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Canadian monopoly airline experience less than happy


Wednesday 27th November 2002

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Nearly three years after Air Canada (AC) took over Canadian Air, the airline still has a virtual monopoly in Canada.

Despite extensive government regulation and the threat of huge fines against predatory pricing, AC retains 73 percent of the Canadian domestic market against 77 percent before takeover.

"The most significant story is that despite everything we have been through, how little the `big picture' has changed," Debra Ward, a government-appointed, independent observer on airline restructuring wrote in her fourth and final report published in September.

"If our goal is the growth of competition, we are not there yet."

She said the "costly, messy process" of merging the two airlines had done little for Canadian consumers and she recommended Canada's air industry be opened to foreign competition.

The Canadian Competition Bureau wanted this as a condition of allowing the merger, but the government opposed that and still does even after Ms Ward's report.

Because of its tiny domestic market, New Zealand is one of the few countries that allows foreign-owned domestic airlines.

The bureau allowed the merger following a series of AC undertakings and restrictions that stopped short of price control.

These included selling its frequent flier programmes to other carriers, providing interline (baggage handling and ticketing) and joint fares domestically with regional carriers and not cutting any route for three years that either merger airline had previously flown.

Canada abandoned price regulation in 1988 and "there was absolutely no appetite to get back to that", Ms Ward told NZPA.

Canada has experienced a big growth in low airfare, point-to-point carriers such as WestJet, which models itself on Ireland's Ryanair, and Ms Ward believed price regulation would have inhibited these airlines starting up.

But last year, following an outcry from small airlines and the public, the government had to put through a second series of regulations aimed as stopping AC's predatory tactics. These included $C15 million ($NZ20 million) fines.

"They got a lot of complaints from smaller carriers that AC was killing them on pricing and dumping," Ms Ward said.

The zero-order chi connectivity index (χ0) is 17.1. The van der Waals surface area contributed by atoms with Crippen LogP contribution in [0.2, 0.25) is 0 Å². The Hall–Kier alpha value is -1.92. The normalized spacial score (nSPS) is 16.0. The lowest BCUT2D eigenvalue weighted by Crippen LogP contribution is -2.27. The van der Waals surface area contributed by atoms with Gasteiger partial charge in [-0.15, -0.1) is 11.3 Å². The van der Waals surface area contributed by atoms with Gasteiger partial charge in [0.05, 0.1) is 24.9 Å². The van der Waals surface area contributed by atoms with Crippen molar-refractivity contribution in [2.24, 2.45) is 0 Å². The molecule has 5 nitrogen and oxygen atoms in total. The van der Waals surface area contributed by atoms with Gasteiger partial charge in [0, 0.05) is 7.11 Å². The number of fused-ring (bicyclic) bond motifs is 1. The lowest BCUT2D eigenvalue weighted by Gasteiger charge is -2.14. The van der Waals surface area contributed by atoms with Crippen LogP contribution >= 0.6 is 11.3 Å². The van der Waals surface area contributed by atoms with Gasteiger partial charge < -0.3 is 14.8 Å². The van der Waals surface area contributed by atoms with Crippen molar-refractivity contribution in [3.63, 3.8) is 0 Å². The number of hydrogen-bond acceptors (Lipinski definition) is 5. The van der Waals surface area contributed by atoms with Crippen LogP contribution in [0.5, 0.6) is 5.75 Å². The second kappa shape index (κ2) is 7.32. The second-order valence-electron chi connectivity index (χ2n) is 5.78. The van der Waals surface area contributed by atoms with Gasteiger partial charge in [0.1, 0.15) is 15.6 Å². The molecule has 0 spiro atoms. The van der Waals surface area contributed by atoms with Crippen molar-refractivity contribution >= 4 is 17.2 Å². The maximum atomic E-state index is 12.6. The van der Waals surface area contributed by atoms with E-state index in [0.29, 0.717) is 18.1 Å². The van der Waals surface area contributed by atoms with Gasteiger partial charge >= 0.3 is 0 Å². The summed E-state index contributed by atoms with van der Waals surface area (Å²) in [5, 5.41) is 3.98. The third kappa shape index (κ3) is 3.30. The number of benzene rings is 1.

She said dumping was very difficult to determine because AC was mostly simply selling more seats at low cost.

AC started a discount subsidiary, Tango, while two discounters, Roots Air and C3000 went under last year. Ms Ward was not convinced the discounters were pushed under by AC. September 11 was a big factor.

While the issue of AC hiking prices has not been significant because of the prevalence of discounters, Ms Ward said it was not good enough to simply accept the assurances of the monopoly airlines.

Air NZ argues that unless it kept its fare low a new entrant such as Virgin Blue would enter the market and or its new Express class service, dependant on high volume traffic, would fail.

"I would agree with the sceptics on the face of it. It's very hard to establish yourself without an allied carrier," she said.

The idea that competition watchdogs force Qantas to sell its New Zealand operations and Air NZ be forced to sell Freedom appeared attractive options.

She disputes claims that because AC was virtually the only major North American airline to increase profits in the wake of the September 11 terrorist attacks, it was price gouging. Much of the profit increase came from asset sales.

Any attempt to hike prices would result in demand tumbling, she said.

"A few people paying a high fare is not enough to pay the cost of the plane. There is nobody here they can price gouge to because nobody will pay the prices."

One painful fallout from the merger was that Canada lost its access to the global oneworld alliance.

"There is a profound loss when you lose one of the global alliances, because they are so strong and dominant, especially Star, it's like losing a global carrier," Ms Ward said.

She said travellers found it infinitely easier to stay in one pipeline than change to a rival alliance carrier midstream.

The ideal solution here would be for Air NZ to stay in the Star Alliance and Qantas to stick with oneworld while travellers get credited for flying on either airline, she said.

"We lost a lot of inbound tourism when we lost oneworld because we lost our main connection to the Pacific in Qantas. It was a big loss to Canada and we have not recovered."

"If you lose an alliance you better look at your inbound tourism and traffic because there will be a cost in having only one global alliance.

"If consumers have no choice, they have no power. If you have no power you may as well regulate," she said.

"The alliances are extremely powerful. They almost fly under the radar because they don't affect national policies so governments don't really look at their marketing arrangements."

Air NZ and Qantas said they had made no decision on their alliances and will first attempt to get government and anti-trust clearances that may take up to a year.

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